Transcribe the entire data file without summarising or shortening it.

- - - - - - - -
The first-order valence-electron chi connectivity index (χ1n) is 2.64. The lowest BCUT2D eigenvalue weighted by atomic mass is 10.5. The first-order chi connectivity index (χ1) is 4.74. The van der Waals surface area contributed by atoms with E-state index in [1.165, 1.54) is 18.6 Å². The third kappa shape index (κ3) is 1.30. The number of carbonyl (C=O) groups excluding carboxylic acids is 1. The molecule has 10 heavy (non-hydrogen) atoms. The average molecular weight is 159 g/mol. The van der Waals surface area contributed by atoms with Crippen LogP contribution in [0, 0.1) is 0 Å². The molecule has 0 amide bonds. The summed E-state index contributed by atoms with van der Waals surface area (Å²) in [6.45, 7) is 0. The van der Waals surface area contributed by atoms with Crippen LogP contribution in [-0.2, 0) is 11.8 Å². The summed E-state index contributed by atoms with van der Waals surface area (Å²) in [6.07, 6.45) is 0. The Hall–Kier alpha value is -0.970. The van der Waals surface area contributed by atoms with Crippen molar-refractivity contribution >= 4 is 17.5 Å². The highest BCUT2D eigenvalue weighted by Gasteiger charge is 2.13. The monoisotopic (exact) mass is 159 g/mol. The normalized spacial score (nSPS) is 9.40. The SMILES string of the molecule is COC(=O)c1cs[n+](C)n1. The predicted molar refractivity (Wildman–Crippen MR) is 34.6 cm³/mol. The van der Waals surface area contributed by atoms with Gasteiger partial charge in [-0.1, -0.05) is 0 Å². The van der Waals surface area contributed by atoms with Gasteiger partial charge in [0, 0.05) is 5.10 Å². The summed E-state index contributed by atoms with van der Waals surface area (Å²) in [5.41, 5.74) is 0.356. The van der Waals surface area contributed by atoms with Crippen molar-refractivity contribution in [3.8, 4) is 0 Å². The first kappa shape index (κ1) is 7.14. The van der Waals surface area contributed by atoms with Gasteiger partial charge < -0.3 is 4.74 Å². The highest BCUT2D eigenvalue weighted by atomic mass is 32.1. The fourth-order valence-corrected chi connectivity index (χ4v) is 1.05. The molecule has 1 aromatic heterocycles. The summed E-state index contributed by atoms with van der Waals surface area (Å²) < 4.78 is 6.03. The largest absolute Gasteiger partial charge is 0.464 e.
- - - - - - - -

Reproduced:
The first-order valence-electron chi connectivity index (χ1n) is 2.64. The lowest BCUT2D eigenvalue weighted by atomic mass is 10.5. The first-order chi connectivity index (χ1) is 4.74. The van der Waals surface area contributed by atoms with E-state index in [1.165, 1.54) is 18.6 Å². The third kappa shape index (κ3) is 1.30. The number of carbonyl (C=O) groups excluding carboxylic acids is 1. The molecule has 10 heavy (non-hydrogen) atoms. The average molecular weight is 159 g/mol. The van der Waals surface area contributed by atoms with Crippen LogP contribution in [0, 0.1) is 0 Å². The molecule has 0 amide bonds. The summed E-state index contributed by atoms with van der Waals surface area (Å²) in [6.45, 7) is 0. The van der Waals surface area contributed by atoms with Crippen LogP contribution in [-0.2, 0) is 11.8 Å². The summed E-state index contributed by atoms with van der Waals surface area (Å²) in [6.07, 6.45) is 0. The Hall–Kier alpha value is -0.970. The van der Waals surface area contributed by atoms with Crippen molar-refractivity contribution >= 4 is 17.5 Å². The highest BCUT2D eigenvalue weighted by Gasteiger charge is 2.13. The monoisotopic (exact) mass is 159 g/mol. The normalized spacial score (nSPS) is 9.40. The SMILES string of the molecule is COC(=O)c1cs[n+](C)n1. The predicted molar refractivity (Wildman–Crippen MR) is 34.6 cm³/mol. The van der Waals surface area contributed by atoms with Gasteiger partial charge in [-0.1, -0.05) is 0 Å². The van der Waals surface area contributed by atoms with Gasteiger partial charge in [0, 0.05) is 5.10 Å². The summed E-state index contributed by atoms with van der Waals surface area (Å²) in [5.41, 5.74) is 0.356. The van der Waals surface area contributed by atoms with Crippen molar-refractivity contribution in [3.8, 4) is 0 Å². The first kappa shape index (κ1) is 7.14. The van der Waals surface area contributed by atoms with Gasteiger partial charge < -0.3 is 4.74 Å². The highest BCUT2D eigenvalue weighted by atomic mass is 32.1. The fourth-order valence-corrected chi connectivity index (χ4v) is 1.05. The molecule has 1 aromatic heterocycles. The summed E-state index contributed by atoms with van der Waals surface area (Å²) < 4.78 is 6.03. The largest absolute Gasteiger partial charge is 0.464 e.